Latent class model

The latent class model results presented are for the 2-class model, which was preferred to the 3-class model (S1 Table) due to its lower AIC. While improving overall model fit, the mixed logit results do not substantially alter the population-level predictions of utility and WTP. However, the latent class model provides potential insights into this heterogeneity. The classification model (Table 6) suggests that income and education are important influences on class membership, with one class more likely to include those with lower income and educational attainment than the other. However, income is not a statistically significant predictor of class membership, and education is only a statistically significant predictor for scenarios one and two. Nevertheless, we categorise the income classes as low and high socioeconomic status (SES) to aid the explanation.

Table 6. Predictive impact of socioeconomic indicators on class membership in 2-class latent class model.

Some differences in preferences emerge between the low and high SES classes (Table 6). The population preference for the government over private facilities is found in the low SES class.

For scenarios 2 and 3, respondents in the high-SES have the opposite preference, expressing a high WTP for private over government facilities (for scenario 1 the relationship between cost and utility is counter-intuitively positive, albeit non-significant, preventing the estimation of meaningful WTPs). The high SES aversion to government-owned facilities extends to a preference for community-owned facilities.

The low SES population has non-significant preferences between community-owned and government-owned facilities across scenarios. The high-SES population also appear more willing to pay to reduce travel time. The proportion of respondents allocated to the low-SES class is 82.5%, 57% and 37% for the three scenarios. The high proportion for scenario 1 suggests that preferences are less heterogeneous in this scenario and that the results for the high-SES class need to be interpreted with caution.

Mixed logit model with interaction terms

Given the relationship between income/education and utility functions suggested by the latent class models, we refitted the mixed logistic regression model with interaction terms between attribute-level coefficients and these SES variables. The resulting coefficients from these models for the three scenarios are shown in Tables 7 and 8.

Table 7. Latent class (2-class) model results for each scenario.

Table 8. Mixed logit model with interactions results for each scenario.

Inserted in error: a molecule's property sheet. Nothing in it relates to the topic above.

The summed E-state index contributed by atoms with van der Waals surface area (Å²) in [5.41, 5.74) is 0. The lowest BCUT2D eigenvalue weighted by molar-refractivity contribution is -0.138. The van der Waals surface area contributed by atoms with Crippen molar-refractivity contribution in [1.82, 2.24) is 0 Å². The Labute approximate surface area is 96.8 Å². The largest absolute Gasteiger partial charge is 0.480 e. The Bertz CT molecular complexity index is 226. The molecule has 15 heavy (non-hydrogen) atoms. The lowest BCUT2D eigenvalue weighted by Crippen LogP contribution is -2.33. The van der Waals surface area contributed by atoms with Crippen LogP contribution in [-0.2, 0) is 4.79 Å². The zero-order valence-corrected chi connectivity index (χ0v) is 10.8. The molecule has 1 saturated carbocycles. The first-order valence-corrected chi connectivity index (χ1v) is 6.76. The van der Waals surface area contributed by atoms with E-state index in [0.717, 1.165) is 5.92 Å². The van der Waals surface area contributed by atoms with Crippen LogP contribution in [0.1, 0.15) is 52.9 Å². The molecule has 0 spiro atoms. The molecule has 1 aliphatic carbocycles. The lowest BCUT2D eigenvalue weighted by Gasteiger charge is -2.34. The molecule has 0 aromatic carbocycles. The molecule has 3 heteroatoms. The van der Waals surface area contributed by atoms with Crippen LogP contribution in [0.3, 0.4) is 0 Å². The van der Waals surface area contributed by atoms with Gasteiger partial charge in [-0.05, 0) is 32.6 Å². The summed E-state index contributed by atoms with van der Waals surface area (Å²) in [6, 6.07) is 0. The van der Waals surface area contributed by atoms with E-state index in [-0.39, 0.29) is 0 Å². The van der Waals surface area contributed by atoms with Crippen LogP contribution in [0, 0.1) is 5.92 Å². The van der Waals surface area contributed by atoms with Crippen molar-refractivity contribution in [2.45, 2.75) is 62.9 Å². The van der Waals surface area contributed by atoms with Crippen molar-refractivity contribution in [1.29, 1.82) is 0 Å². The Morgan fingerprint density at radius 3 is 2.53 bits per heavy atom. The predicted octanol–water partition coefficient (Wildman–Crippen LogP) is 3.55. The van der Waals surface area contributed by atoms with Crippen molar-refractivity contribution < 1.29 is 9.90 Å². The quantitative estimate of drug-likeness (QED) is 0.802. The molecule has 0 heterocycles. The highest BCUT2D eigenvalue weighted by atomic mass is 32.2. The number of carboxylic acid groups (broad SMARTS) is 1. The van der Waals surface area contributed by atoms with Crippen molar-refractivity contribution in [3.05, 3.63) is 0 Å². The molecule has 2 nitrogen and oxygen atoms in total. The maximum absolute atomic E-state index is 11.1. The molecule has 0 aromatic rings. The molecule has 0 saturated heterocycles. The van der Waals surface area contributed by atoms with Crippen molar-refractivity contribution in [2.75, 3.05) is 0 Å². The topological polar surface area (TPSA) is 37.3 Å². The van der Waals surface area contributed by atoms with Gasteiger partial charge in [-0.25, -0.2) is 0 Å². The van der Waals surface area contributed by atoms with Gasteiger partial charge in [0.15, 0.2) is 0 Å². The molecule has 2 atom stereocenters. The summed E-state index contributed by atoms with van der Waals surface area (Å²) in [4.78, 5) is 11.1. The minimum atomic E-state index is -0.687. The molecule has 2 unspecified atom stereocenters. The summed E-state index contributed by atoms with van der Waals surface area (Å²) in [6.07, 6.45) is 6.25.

There are significant interactions between high income and education and reduced preference for government-owned facilities across scenarios, consistent with the findings of the latent class models. The β-coefficients reflecting the relative utility of government vs private ownership are 0.3, 0.46 and 0.45 for scenarios one, two and three among those with low income and low educational background (significantly above zero at the 5% level for scenarios 2 and 3). They remain positive for those with low income but high education (0.07, 0.16, and 0.15 across scenarios) but are no longer significant for any scenario. For those with low education but high income, the β-coefficients are all below zero (-0.8, -0.4, and -0.01), although this is only statistically significant for scenario one.


This study advances the understanding of the choice of healthcare providers in the urban slums of developing countries. To the best of our knowledge, this is the first study to estimate slum residents’ preferences and trade-offs when deciding if and when to seek care in Nigeria and West Africa. A previous study in Malawi, East Africa, focused on caregivers’ preference for under-five child healthcare services in urban slums [34].

The results highlight the importance of health service provider characteristics on the choice made by slum residents. This affirms findings from previous studies [34, 35] that respondents are willing to pay substantial sums to access healthcare with desirable attributes rather than prioritising cost and convenience. Moreover, the result aligns with our previous findings regarding using facilities in slums, where people frequently bypass nearby facilities to obtain care from the government hospital outpatient department [27]. For example, a related DCE conducted in Malawi showed that respondents would pay more if the facility had medicine and supplies and could thoroughly examine their children [34]. Another similar study in Uganda reported that participants were willing to pay more for health insurance covering certain health conditions and treatments [36].